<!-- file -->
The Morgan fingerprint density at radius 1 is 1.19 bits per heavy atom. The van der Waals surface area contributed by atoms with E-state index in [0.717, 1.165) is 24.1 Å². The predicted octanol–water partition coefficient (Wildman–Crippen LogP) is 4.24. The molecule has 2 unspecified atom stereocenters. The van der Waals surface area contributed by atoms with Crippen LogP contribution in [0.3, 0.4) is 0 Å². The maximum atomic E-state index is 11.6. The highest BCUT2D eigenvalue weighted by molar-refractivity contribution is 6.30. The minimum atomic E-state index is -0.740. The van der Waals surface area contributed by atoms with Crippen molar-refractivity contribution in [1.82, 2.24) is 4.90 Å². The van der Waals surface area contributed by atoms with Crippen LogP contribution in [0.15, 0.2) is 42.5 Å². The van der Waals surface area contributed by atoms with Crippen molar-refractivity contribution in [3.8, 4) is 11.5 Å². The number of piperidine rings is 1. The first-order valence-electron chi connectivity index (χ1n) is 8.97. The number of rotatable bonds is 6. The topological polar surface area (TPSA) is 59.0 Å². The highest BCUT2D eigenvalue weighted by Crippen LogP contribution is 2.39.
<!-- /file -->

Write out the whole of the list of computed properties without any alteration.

The Morgan fingerprint density at radius 1 is 1.19 bits per heavy atom. The van der Waals surface area contributed by atoms with E-state index in [0.717, 1.165) is 24.1 Å². The predicted octanol–water partition coefficient (Wildman–Crippen LogP) is 4.24. The molecule has 2 unspecified atom stereocenters. The van der Waals surface area contributed by atoms with Crippen LogP contribution in [0.3, 0.4) is 0 Å². The maximum atomic E-state index is 11.6. The highest BCUT2D eigenvalue weighted by molar-refractivity contribution is 6.30. The minimum atomic E-state index is -0.740. The van der Waals surface area contributed by atoms with Crippen molar-refractivity contribution in [1.82, 2.24) is 4.90 Å². The van der Waals surface area contributed by atoms with Crippen LogP contribution in [0.15, 0.2) is 42.5 Å². The van der Waals surface area contributed by atoms with Crippen molar-refractivity contribution in [3.8, 4) is 11.5 Å². The number of piperidine rings is 1. The first-order valence-electron chi connectivity index (χ1n) is 8.97. The number of rotatable bonds is 6. The topological polar surface area (TPSA) is 59.0 Å². The highest BCUT2D eigenvalue weighted by Crippen LogP contribution is 2.39.